ATLANTA -- Georgia's board of pardons rejected a last-ditch clemency bid from Troy Davis on Tuesday, one day before his scheduled execution, despite support from figures including a former president and a former FBI director for the claim that he was wrongly convicted of killing a police officer in 1989.
Davis is scheduled to die tonight at 7 by injection for killing off-duty Savannah officer Mark MacPhail, who was shot dead while rushing to help a homeless man being attacked.
It is the fourth time in four years that Davis' execution has been scheduled by Georgia officials.
"Justice was finally served for my father," said Mark MacPhail Jr., who was an infant when his father was gunned down. "The truth was finally heard."
Davis has captured worldwide attention after his supporters raised concerns that he was a victim of mistaken identity. Several witnesses who helped convict Davis at his 1991 trial have backed off their testimony or recanted.
Others who did not testify have said that another man at the scene admitted to the shooting.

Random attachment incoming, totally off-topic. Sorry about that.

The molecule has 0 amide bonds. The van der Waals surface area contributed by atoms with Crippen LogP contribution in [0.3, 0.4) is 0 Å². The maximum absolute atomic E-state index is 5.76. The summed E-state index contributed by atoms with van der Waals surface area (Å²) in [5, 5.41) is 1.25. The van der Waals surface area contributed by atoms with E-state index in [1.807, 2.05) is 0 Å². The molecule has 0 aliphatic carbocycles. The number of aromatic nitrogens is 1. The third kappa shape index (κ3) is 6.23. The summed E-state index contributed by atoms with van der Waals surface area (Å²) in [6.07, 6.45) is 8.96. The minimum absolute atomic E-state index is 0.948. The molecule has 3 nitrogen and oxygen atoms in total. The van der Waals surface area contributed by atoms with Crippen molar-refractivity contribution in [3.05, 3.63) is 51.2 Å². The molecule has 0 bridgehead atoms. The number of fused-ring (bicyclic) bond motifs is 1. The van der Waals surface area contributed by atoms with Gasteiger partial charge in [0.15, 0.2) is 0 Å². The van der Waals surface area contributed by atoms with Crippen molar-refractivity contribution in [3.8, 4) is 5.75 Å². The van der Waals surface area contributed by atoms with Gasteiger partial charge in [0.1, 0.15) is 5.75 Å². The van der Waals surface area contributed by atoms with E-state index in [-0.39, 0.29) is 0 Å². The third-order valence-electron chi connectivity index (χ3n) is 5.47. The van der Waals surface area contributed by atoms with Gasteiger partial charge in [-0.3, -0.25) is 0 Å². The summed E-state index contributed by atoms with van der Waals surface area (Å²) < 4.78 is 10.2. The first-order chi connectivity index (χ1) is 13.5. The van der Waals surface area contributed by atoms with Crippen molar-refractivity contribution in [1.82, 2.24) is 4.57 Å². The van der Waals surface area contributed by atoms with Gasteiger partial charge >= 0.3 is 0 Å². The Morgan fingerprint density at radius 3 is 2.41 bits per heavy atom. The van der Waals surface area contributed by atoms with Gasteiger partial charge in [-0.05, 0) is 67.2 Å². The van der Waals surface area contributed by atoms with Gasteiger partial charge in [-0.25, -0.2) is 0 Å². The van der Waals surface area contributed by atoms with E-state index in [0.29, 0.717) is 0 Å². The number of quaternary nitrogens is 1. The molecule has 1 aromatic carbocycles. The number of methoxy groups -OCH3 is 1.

Prosecutors said they have no doubt that they charged the right person with the crime, and MacPhail's family lobbied the pardons board on Monday to reject Davis' clemency appeal.
The decision appeared to leave Davis with little chance of avoiding his execution date. The state Board of Pardons and Paroles has sole authority in Georgia to commute an inmate's sentence; Gov. Nathan Deal has no say on the issue.
Defense attorney Jason Ewart didn't rule out filing another legal appeal.
MacPhail was shot to death Aug. 19, 1989, after coming to the aid of Larry Young, a homeless man who was pistol-whipped in a parking lot. Prosecutors said Davis was with another man who was demanding that Young give him a beer when Davis pulled out a handgun and bashed Young with it.
When MacPhail arrived to help, they said Davis shot the officer to death.
Among Davis' supporters are former President Jimmy Carter and former FBI Director William Sessions.